Well, first I would love to write a book. That is something I wanted to do since a long time but never came around to it. In order to realize this, I would like to take more contributors on board and turn What’s on Weibo into a bit of a bigger platform. This would give me extra time to write a book. At one point in the future, I do hope to go back to the academic world, but I would change the topic of my PhD to something that relates to social media and the modern media landscape.


Manya Koetse is a China social trend watcher and the editor-in-chief of What’s on Weibo, a website providing social, cultural & historical insights into an ever-changing China, with a focus on online media and digital developments, popular culture and gender issues. She also works as a consultant, researcher, and public speaker on (consumer) behavior, social trends, digital developments & new media in China.

Manya joined us for a live recording of an episode of the Sinica podcast on October 31 2018 on the topic of China's Social Credit System. Read our recap of the event here: Social Credit Scores in a Low-Trust Society. Listen to the episode here: Mythbusting China's Social Credit System, and find all our content on the topic here.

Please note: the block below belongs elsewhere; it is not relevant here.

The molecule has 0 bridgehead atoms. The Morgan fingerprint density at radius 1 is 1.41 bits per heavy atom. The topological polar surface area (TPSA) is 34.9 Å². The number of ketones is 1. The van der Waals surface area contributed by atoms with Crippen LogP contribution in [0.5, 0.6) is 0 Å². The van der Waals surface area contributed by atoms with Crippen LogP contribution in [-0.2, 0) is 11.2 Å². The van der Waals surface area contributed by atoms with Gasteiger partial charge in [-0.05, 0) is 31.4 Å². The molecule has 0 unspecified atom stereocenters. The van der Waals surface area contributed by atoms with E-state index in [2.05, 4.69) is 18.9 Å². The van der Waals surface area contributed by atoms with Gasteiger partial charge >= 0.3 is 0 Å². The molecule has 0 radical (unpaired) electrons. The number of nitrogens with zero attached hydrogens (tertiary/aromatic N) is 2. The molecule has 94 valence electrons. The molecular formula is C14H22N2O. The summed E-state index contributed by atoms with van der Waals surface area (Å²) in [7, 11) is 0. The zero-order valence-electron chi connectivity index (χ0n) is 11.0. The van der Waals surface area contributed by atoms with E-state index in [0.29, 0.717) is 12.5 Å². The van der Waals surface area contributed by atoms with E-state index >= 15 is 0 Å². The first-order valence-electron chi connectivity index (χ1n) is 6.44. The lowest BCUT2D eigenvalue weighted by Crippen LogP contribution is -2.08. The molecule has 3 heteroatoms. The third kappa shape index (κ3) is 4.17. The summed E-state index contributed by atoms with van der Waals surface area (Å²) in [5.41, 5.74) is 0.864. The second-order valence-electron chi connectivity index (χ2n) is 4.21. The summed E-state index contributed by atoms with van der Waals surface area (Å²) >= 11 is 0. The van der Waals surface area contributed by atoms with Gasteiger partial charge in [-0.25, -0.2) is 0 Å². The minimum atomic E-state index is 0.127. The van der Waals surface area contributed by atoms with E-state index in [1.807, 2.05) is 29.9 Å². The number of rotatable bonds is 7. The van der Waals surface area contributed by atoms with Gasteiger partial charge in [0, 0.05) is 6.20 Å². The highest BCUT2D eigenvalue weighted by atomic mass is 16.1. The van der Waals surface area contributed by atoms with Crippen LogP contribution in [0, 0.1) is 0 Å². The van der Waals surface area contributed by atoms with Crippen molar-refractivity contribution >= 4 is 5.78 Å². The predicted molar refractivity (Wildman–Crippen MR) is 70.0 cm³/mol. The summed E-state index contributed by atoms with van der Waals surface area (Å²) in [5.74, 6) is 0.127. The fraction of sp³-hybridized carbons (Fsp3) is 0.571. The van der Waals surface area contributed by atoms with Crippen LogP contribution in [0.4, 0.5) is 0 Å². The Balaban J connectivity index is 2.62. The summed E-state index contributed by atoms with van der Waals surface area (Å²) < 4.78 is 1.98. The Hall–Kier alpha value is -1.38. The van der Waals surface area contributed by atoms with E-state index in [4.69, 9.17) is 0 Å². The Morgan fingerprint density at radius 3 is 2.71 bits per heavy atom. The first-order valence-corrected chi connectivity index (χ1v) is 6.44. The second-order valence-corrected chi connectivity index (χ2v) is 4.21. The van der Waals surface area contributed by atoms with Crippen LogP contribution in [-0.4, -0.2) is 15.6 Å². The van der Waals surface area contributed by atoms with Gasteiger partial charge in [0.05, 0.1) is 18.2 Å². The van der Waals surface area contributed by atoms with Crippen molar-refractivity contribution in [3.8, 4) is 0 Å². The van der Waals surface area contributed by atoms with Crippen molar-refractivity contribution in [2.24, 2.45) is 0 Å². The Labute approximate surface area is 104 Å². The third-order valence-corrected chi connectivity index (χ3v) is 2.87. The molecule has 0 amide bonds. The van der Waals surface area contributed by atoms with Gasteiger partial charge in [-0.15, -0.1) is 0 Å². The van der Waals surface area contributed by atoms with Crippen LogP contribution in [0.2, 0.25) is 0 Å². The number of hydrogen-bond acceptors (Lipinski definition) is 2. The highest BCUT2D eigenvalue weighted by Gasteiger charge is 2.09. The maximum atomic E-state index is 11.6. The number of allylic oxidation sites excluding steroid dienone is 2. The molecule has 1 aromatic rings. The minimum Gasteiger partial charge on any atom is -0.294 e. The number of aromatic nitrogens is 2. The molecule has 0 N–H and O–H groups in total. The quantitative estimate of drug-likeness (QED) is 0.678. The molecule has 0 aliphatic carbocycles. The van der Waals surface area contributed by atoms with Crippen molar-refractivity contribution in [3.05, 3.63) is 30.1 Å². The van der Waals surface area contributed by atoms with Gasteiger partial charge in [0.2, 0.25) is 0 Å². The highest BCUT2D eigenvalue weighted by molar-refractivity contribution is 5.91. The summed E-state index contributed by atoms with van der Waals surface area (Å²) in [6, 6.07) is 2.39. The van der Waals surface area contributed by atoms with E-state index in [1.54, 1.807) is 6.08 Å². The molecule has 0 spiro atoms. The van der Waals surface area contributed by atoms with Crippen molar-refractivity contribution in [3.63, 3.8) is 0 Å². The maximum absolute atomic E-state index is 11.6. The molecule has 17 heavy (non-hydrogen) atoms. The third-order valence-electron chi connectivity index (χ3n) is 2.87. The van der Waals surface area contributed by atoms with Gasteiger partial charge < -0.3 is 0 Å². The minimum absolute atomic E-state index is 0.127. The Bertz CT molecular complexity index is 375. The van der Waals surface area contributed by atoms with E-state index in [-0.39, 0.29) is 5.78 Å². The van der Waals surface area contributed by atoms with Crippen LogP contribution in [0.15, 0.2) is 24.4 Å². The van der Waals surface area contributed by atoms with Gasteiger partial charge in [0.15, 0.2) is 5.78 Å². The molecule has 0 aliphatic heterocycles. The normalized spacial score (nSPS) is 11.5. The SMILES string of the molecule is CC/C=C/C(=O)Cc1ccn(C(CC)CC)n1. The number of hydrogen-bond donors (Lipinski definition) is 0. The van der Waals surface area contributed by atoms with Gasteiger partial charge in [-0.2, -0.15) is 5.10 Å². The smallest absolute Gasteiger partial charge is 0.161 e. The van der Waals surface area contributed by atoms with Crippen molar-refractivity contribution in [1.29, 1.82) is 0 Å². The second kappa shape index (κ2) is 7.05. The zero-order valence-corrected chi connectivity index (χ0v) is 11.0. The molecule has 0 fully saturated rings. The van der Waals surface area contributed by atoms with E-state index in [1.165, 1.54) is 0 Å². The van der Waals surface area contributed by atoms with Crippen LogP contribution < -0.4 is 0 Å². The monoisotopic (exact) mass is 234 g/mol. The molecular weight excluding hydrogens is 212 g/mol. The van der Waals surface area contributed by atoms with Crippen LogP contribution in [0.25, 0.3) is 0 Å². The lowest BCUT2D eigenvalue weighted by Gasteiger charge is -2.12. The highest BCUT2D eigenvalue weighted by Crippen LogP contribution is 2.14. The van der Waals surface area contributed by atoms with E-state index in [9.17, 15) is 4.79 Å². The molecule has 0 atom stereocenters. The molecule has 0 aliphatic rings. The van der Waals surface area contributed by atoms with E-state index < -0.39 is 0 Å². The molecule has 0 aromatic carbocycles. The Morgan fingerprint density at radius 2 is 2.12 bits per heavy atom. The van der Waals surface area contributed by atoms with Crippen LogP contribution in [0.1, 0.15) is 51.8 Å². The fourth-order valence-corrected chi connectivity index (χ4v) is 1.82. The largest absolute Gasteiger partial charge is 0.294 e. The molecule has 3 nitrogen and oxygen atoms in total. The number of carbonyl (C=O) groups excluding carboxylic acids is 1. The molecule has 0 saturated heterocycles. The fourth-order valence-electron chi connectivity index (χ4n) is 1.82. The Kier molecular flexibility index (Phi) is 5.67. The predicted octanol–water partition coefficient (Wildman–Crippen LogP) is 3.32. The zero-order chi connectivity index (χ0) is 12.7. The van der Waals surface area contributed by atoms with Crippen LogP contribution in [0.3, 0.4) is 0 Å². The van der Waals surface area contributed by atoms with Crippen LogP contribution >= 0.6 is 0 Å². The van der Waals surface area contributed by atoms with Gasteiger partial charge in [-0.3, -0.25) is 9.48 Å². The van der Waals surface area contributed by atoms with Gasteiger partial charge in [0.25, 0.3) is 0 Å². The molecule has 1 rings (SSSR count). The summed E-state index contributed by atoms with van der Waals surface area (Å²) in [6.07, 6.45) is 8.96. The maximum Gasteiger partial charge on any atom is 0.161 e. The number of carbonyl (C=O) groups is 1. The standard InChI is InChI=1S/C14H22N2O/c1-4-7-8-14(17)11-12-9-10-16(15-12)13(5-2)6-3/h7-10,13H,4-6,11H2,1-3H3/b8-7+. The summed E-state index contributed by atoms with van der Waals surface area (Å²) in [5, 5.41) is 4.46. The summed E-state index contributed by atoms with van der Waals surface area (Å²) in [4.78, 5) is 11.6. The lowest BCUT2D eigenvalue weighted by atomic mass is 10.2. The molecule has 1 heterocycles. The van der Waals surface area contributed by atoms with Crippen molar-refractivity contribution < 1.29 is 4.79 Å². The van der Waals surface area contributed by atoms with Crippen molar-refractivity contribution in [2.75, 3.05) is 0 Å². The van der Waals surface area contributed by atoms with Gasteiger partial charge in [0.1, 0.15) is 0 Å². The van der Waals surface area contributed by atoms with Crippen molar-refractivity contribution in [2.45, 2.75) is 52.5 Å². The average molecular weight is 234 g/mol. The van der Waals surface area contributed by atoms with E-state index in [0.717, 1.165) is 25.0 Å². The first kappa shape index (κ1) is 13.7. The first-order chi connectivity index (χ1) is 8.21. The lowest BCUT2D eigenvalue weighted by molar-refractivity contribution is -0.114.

Anna Zwald is Project Manager at Asia Society Switzerland.


For all of our events we have the honor to welcome interesting and fascinating speakers. They are not just experts of a particular field, but often have access to corners of the world most of us don't. As part of our «Behind the Scenes» series we let them speak about their life stories and experiences.